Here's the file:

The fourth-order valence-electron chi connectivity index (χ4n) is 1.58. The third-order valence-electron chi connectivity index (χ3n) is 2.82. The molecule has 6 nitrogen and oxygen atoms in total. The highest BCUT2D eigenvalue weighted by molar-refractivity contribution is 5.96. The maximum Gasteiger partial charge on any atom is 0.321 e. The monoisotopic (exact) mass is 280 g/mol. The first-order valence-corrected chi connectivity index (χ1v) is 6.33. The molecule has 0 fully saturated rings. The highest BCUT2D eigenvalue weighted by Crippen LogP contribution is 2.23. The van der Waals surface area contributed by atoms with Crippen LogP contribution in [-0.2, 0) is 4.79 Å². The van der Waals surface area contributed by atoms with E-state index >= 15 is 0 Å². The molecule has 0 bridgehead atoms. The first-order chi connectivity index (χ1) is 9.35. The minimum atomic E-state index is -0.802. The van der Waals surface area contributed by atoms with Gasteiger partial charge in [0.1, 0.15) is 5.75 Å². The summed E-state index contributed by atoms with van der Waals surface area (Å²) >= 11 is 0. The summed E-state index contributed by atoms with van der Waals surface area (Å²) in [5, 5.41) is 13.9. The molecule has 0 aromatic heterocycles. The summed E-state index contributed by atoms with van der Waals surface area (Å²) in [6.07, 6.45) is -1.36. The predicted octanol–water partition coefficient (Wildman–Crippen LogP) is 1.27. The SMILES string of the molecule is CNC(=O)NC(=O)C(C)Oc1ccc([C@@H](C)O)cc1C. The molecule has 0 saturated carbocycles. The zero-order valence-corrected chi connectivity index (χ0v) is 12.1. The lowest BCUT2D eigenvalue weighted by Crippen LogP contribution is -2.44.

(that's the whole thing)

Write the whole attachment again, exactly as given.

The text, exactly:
The fourth-order valence-electron chi connectivity index (χ4n) is 1.58. The third-order valence-electron chi connectivity index (χ3n) is 2.82. The molecule has 6 nitrogen and oxygen atoms in total. The highest BCUT2D eigenvalue weighted by molar-refractivity contribution is 5.96. The maximum Gasteiger partial charge on any atom is 0.321 e. The monoisotopic (exact) mass is 280 g/mol. The first-order valence-corrected chi connectivity index (χ1v) is 6.33. The molecule has 0 fully saturated rings. The highest BCUT2D eigenvalue weighted by Crippen LogP contribution is 2.23. The van der Waals surface area contributed by atoms with Crippen LogP contribution in [-0.2, 0) is 4.79 Å². The van der Waals surface area contributed by atoms with E-state index >= 15 is 0 Å². The molecule has 0 bridgehead atoms. The first-order chi connectivity index (χ1) is 9.35. The minimum atomic E-state index is -0.802. The van der Waals surface area contributed by atoms with Gasteiger partial charge in [0.1, 0.15) is 5.75 Å². The summed E-state index contributed by atoms with van der Waals surface area (Å²) >= 11 is 0. The summed E-state index contributed by atoms with van der Waals surface area (Å²) in [5, 5.41) is 13.9. The molecule has 0 aromatic heterocycles. The summed E-state index contributed by atoms with van der Waals surface area (Å²) in [6.07, 6.45) is -1.36. The predicted octanol–water partition coefficient (Wildman–Crippen LogP) is 1.27. The SMILES string of the molecule is CNC(=O)NC(=O)C(C)Oc1ccc([C@@H](C)O)cc1C. The molecule has 0 saturated carbocycles. The zero-order valence-corrected chi connectivity index (χ0v) is 12.1. The lowest BCUT2D eigenvalue weighted by Crippen LogP contribution is -2.44.